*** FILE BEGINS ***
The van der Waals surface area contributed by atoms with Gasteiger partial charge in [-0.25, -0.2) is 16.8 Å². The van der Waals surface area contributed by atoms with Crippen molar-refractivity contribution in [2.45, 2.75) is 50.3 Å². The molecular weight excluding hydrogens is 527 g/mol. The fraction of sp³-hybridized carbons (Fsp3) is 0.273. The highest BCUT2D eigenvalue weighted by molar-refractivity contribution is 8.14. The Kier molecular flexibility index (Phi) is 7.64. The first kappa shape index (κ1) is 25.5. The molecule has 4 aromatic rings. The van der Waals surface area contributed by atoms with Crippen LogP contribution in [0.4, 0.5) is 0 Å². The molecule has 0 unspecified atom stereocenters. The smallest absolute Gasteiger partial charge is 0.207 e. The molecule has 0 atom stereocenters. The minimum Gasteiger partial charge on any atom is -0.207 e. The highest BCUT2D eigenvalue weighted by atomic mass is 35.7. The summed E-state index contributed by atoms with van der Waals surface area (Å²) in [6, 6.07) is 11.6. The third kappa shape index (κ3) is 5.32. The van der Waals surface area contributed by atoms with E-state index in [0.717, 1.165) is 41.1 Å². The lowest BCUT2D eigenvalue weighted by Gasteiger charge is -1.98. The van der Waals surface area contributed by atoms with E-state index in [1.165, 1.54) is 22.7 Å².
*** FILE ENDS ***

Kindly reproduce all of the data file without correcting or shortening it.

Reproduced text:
The van der Waals surface area contributed by atoms with Gasteiger partial charge in [-0.25, -0.2) is 16.8 Å². The van der Waals surface area contributed by atoms with Crippen molar-refractivity contribution in [2.45, 2.75) is 50.3 Å². The molecular weight excluding hydrogens is 527 g/mol. The fraction of sp³-hybridized carbons (Fsp3) is 0.273. The highest BCUT2D eigenvalue weighted by molar-refractivity contribution is 8.14. The Kier molecular flexibility index (Phi) is 7.64. The first kappa shape index (κ1) is 25.5. The molecule has 4 aromatic rings. The van der Waals surface area contributed by atoms with Crippen LogP contribution in [0.4, 0.5) is 0 Å². The molecule has 0 unspecified atom stereocenters. The smallest absolute Gasteiger partial charge is 0.207 e. The molecule has 0 atom stereocenters. The minimum Gasteiger partial charge on any atom is -0.207 e. The highest BCUT2D eigenvalue weighted by atomic mass is 35.7. The summed E-state index contributed by atoms with van der Waals surface area (Å²) in [6, 6.07) is 11.6. The third kappa shape index (κ3) is 5.32. The van der Waals surface area contributed by atoms with E-state index in [0.717, 1.165) is 41.1 Å². The lowest BCUT2D eigenvalue weighted by Gasteiger charge is -1.98. The van der Waals surface area contributed by atoms with E-state index in [1.165, 1.54) is 22.7 Å².